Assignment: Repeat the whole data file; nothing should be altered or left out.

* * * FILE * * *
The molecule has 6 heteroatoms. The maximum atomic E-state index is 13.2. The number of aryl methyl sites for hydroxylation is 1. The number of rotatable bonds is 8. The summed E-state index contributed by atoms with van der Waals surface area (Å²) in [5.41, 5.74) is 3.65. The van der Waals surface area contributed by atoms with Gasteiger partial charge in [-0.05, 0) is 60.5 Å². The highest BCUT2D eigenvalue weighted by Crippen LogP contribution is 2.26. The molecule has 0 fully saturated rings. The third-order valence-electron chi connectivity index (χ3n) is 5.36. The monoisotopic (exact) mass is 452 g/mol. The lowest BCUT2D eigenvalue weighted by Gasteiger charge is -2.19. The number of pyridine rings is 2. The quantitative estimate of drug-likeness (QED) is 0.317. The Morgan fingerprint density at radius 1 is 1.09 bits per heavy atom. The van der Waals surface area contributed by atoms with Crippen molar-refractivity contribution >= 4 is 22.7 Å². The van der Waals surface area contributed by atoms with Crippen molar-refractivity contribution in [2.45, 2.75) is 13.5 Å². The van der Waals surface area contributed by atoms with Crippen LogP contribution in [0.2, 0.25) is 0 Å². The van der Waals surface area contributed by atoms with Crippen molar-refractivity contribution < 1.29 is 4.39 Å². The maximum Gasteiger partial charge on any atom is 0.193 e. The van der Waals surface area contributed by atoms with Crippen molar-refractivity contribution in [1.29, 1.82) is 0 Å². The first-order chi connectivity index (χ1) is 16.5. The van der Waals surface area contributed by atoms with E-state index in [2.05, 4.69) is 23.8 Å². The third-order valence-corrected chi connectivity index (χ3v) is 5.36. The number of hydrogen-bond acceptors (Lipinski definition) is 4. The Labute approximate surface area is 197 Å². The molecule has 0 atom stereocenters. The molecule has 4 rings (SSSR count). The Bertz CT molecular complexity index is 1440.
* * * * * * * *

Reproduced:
The molecule has 6 heteroatoms. The maximum atomic E-state index is 13.2. The number of aryl methyl sites for hydroxylation is 1. The number of rotatable bonds is 8. The summed E-state index contributed by atoms with van der Waals surface area (Å²) in [5.41, 5.74) is 3.65. The van der Waals surface area contributed by atoms with Gasteiger partial charge in [-0.05, 0) is 60.5 Å². The highest BCUT2D eigenvalue weighted by Crippen LogP contribution is 2.26. The molecule has 0 fully saturated rings. The third-order valence-electron chi connectivity index (χ3n) is 5.36. The monoisotopic (exact) mass is 452 g/mol. The lowest BCUT2D eigenvalue weighted by Gasteiger charge is -2.19. The number of pyridine rings is 2. The quantitative estimate of drug-likeness (QED) is 0.317. The Morgan fingerprint density at radius 1 is 1.09 bits per heavy atom. The van der Waals surface area contributed by atoms with Crippen molar-refractivity contribution >= 4 is 22.7 Å². The van der Waals surface area contributed by atoms with Crippen molar-refractivity contribution in [2.45, 2.75) is 13.5 Å². The van der Waals surface area contributed by atoms with Crippen LogP contribution in [0.2, 0.25) is 0 Å². The van der Waals surface area contributed by atoms with Crippen molar-refractivity contribution < 1.29 is 4.39 Å². The maximum Gasteiger partial charge on any atom is 0.193 e. The van der Waals surface area contributed by atoms with Crippen molar-refractivity contribution in [1.29, 1.82) is 0 Å². The first-order chi connectivity index (χ1) is 16.5. The van der Waals surface area contributed by atoms with E-state index in [2.05, 4.69) is 23.8 Å². The third-order valence-corrected chi connectivity index (χ3v) is 5.36. The number of hydrogen-bond acceptors (Lipinski definition) is 4. The Labute approximate surface area is 197 Å². The molecule has 0 atom stereocenters. The molecule has 4 rings (SSSR count). The Bertz CT molecular complexity index is 1440.